Staff Attorney Corporate Counsel Legal Counsel
Legal Department Manager
5 Yearsyrs
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Do you work as a Legal Clerk?

Legal Clerk Demographics

Gender

Female

54.4%

Male

35.4%

Unknown

10.2%
Ethnicity

White

56.8%

Hispanic or Latino

19.5%

Black or African American

11.7%

Asian

8.0%

Unknown

4.1%
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Foreign Languages Spoken

Spanish

55.7%

French

9.4%

Mandarin

4.1%

Italian

3.8%

Chinese

3.8%

German

2.9%

Korean

2.3%

Portuguese

2.3%

Japanese

2.3%

Arabic

2.3%

Hindi

2.1%

Russian

2.1%

Urdu

1.8%

Hebrew

1.2%

Tagalog

1.2%

Vietnamese

0.9%

Greek

0.6%

Polish

0.6%

Swedish

0.3%

Samoan

0.3%
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Legal Clerk Education

Schools

University of Phoenix

13.1%

Southwestern Law School

5.9%

George Washington University

5.5%

South Texas College of Law

5.3%

Thomas Jefferson School of Law

5.3%

Kaplan University

5.1%

University of Texas at Austin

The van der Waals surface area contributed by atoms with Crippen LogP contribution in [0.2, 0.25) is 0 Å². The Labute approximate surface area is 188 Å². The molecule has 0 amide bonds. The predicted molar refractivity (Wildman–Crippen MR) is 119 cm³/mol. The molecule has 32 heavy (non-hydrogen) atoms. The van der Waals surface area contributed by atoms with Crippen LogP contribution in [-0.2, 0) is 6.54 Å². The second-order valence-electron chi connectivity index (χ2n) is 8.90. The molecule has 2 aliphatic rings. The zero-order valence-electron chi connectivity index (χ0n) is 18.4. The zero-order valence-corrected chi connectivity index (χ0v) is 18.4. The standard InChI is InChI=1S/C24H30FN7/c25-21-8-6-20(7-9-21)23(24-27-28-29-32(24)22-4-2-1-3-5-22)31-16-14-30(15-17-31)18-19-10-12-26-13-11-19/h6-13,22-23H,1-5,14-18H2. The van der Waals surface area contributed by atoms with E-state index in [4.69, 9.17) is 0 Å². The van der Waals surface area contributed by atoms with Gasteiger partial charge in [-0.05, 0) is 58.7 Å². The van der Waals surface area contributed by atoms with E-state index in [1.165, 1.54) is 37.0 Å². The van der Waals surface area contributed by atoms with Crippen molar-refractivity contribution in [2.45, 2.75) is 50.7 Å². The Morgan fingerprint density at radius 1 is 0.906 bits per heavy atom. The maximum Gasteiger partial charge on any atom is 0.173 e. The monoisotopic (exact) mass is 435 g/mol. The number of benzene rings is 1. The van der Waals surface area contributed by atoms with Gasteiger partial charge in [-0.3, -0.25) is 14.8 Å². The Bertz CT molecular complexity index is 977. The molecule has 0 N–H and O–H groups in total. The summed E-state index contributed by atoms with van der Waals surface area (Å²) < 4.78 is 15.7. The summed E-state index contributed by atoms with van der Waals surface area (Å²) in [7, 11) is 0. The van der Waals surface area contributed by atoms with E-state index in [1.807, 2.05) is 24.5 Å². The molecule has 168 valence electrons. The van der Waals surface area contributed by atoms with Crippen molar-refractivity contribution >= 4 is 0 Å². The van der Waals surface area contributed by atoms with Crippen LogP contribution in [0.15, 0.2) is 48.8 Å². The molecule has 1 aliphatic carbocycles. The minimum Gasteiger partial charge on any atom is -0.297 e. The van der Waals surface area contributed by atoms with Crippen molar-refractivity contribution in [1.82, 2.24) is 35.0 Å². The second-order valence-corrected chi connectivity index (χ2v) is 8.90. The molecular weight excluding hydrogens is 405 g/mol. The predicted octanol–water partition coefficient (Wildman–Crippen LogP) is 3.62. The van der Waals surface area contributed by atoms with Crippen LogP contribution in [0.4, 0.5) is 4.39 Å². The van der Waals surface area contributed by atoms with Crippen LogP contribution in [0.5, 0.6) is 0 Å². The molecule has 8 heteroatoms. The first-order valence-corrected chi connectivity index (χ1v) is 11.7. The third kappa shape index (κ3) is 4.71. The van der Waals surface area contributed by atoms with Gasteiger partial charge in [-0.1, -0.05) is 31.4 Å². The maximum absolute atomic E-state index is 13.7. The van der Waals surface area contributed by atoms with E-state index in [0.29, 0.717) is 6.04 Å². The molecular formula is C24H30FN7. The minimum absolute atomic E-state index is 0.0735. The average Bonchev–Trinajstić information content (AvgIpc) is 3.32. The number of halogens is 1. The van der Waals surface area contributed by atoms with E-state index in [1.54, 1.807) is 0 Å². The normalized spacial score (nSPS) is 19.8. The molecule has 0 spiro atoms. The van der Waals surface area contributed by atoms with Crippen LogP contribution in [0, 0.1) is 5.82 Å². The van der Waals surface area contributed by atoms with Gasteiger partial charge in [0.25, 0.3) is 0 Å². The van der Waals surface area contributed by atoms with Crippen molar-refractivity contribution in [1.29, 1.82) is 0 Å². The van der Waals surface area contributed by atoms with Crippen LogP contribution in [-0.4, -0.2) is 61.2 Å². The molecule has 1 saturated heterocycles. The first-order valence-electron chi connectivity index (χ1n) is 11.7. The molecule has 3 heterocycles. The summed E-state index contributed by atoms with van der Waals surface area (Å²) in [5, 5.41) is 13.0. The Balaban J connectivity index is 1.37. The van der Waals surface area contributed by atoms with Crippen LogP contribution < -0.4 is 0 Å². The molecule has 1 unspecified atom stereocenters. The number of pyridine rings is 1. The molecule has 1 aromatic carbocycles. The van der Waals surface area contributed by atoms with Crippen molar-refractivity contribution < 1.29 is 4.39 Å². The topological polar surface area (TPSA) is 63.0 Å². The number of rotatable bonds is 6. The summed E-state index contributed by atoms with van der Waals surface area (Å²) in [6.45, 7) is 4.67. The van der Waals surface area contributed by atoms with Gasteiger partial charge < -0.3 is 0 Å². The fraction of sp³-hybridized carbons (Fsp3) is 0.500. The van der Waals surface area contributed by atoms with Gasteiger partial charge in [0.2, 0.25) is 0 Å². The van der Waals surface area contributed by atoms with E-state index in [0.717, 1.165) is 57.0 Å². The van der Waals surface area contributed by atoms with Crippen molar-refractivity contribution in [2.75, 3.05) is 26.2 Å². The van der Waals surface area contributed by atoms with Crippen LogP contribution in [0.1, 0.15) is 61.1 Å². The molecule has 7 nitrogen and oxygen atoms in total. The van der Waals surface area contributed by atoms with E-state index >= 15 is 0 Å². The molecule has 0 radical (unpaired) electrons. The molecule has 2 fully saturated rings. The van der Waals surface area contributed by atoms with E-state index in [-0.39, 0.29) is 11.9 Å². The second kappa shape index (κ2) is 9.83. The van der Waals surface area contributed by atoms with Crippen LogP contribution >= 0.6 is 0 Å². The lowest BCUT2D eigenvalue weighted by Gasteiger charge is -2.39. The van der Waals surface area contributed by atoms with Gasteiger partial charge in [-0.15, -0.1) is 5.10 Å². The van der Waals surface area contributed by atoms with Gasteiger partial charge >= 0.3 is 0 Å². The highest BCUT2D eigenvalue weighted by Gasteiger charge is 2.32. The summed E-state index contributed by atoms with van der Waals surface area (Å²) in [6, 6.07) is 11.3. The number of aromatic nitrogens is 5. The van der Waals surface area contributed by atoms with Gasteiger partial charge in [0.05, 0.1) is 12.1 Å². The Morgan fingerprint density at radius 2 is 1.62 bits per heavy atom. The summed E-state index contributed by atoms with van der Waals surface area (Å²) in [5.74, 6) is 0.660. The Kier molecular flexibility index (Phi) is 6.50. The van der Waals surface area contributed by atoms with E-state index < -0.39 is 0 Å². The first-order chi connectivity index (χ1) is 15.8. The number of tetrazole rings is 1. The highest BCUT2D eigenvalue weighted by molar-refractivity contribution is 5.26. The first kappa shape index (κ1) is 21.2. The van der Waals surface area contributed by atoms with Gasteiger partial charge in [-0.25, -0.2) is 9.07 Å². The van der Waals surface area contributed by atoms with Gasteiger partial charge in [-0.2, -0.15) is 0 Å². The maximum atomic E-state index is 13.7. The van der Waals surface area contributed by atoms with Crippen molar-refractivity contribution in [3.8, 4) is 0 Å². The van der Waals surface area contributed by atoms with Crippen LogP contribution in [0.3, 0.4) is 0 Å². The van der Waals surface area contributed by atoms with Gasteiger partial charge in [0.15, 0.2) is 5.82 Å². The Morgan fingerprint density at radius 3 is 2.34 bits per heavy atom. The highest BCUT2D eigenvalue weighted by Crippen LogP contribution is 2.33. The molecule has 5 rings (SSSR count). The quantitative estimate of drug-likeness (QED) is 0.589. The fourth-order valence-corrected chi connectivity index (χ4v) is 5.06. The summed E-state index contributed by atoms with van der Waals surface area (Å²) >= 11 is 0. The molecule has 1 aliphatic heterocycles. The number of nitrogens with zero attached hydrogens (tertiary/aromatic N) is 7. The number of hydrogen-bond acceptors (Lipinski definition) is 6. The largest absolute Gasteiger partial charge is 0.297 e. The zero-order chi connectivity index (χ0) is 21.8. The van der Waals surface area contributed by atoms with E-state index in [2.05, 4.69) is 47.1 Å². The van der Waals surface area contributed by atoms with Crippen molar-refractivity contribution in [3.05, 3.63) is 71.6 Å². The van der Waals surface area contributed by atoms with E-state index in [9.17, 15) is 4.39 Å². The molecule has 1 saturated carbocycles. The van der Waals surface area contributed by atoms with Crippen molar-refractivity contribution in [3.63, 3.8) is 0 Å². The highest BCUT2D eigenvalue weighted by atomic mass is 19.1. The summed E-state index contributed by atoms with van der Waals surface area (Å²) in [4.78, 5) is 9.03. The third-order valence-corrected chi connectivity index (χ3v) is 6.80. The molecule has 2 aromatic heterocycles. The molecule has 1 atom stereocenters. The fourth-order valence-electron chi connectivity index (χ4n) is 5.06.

5.1%

University of Houston

4.7%

American University

4.7%

Texas Tech University

4.5%

Suffolk University

4.5%

John Marshall Law School

4.3%

Tidewater Community College

4.3%

Arizona State University

4.1%

Santa Clara University

4.1%

Thomas M. Cooley Law School

3.9%

Southern Methodist University

3.9%

New York Law School

3.9%

University of Miami

3.9%

DePaul University

3.7%
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Majors

Law

34.7%

Business

13.9%

Criminal Justice

8.1%

Legal Support Services

7.9%

Legal Research And Advanced Professional Studies

5.2%

Political Science

5.1%

Psychology

2.9%

Accounting

2.8%

English

2.3%

Health Care Administration

1.9%

Communication

1.9%

Legal Studies

1.8%

Liberal Arts

1.7%

General Studies

1.6%

Management

1.5%

Finance

1.5%

History

1.5%

Education

1.4%

Human Resources Management

1.3%

Sociology

1.2%
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Degrees

Doctorate

29.2%

Bachelors

27.4%

Other

16.0%

Associate

10.3%

Masters

9.8%

Certificate

6.1%

Diploma

1.1%

License

0.2%
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Job type you want
Full Time
Part Time
Internship
Temporary
Average Yearly Salary
$47,000
View Detailed Salary Report
$27,000
Min 10%
$47,000
Median 50%
$47,000
Median 50%
$47,000
Median 50%
$47,000